This paper, published in Early Childhood Research Quarterly, presents a qualitative investigation of the work-family support roles of a sample of 29 child care providers serving low-income families in the Chicago area (16 family, friend, and neighbor providers (FFN), 7 licensed family child care providers (FCC), and 6 center-based teachers).
Providers report offering low-income parents substantial logistical (flexible hours, help with routines) and economic help (flexible fees, help with subsidies) managing work and family, in addition to their care of children. For FFN providers, support was often provided in the context of significant stress and burden. FCC providers and center-based teachers were often constrained in their help-giving by ambivalence regarding professional guidelines and institutional constraints.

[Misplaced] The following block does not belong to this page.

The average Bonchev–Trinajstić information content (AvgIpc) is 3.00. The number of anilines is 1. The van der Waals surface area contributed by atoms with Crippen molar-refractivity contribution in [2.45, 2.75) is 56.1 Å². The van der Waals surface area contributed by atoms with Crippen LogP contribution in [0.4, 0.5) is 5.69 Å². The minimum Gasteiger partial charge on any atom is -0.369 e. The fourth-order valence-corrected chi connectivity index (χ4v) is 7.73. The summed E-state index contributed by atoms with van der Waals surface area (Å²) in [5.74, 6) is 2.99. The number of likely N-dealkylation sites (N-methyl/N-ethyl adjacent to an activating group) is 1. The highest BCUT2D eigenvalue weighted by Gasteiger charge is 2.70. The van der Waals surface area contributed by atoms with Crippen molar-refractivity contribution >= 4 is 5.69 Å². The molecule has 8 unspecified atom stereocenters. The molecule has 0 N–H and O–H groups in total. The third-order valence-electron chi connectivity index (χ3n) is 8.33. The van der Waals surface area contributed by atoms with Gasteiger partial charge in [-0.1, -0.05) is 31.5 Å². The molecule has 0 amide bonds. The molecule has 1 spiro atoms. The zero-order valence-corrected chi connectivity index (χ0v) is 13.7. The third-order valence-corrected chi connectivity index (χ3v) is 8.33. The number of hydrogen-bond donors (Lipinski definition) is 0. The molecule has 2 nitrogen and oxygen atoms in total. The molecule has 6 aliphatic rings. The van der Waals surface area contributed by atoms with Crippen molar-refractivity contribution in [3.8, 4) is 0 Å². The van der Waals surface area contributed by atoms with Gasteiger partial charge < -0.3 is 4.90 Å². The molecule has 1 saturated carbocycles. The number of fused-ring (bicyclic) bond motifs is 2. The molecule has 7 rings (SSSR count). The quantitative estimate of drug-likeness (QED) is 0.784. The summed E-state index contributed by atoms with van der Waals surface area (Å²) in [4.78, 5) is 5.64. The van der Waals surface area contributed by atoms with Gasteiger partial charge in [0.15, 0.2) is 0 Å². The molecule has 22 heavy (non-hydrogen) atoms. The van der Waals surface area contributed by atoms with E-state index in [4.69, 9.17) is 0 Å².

Findings from this study may inform future research on the effects of child care on children and parents, and models of child care quality.